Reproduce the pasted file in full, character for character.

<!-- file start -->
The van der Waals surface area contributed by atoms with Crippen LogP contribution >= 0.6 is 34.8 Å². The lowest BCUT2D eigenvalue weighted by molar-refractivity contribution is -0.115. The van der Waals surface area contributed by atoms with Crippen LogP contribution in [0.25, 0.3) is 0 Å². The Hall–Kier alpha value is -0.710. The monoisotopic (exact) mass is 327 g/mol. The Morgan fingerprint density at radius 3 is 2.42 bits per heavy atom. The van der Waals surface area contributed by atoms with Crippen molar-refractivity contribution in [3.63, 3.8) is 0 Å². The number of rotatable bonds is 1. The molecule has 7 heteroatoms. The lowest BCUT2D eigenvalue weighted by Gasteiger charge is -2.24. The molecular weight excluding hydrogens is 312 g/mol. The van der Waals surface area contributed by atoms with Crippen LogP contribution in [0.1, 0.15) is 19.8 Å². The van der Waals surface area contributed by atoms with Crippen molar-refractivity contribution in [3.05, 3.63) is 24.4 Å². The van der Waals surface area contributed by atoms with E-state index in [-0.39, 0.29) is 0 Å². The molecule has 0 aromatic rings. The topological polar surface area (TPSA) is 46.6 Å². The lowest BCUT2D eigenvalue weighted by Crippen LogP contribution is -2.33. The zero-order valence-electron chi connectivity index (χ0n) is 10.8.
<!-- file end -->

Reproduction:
The van der Waals surface area contributed by atoms with Crippen LogP contribution >= 0.6 is 34.8 Å². The lowest BCUT2D eigenvalue weighted by molar-refractivity contribution is -0.115. The van der Waals surface area contributed by atoms with Crippen LogP contribution in [0.25, 0.3) is 0 Å². The Hall–Kier alpha value is -0.710. The monoisotopic (exact) mass is 327 g/mol. The Morgan fingerprint density at radius 3 is 2.42 bits per heavy atom. The van der Waals surface area contributed by atoms with Crippen molar-refractivity contribution in [3.63, 3.8) is 0 Å². The number of rotatable bonds is 1. The molecule has 7 heteroatoms. The lowest BCUT2D eigenvalue weighted by Gasteiger charge is -2.24. The molecular weight excluding hydrogens is 312 g/mol. The van der Waals surface area contributed by atoms with Crippen LogP contribution in [0.1, 0.15) is 19.8 Å². The van der Waals surface area contributed by atoms with Crippen molar-refractivity contribution in [3.05, 3.63) is 24.4 Å². The van der Waals surface area contributed by atoms with E-state index in [-0.39, 0.29) is 0 Å². The molecule has 0 aromatic rings. The topological polar surface area (TPSA) is 46.6 Å². The lowest BCUT2D eigenvalue weighted by Crippen LogP contribution is -2.33. The zero-order valence-electron chi connectivity index (χ0n) is 10.8.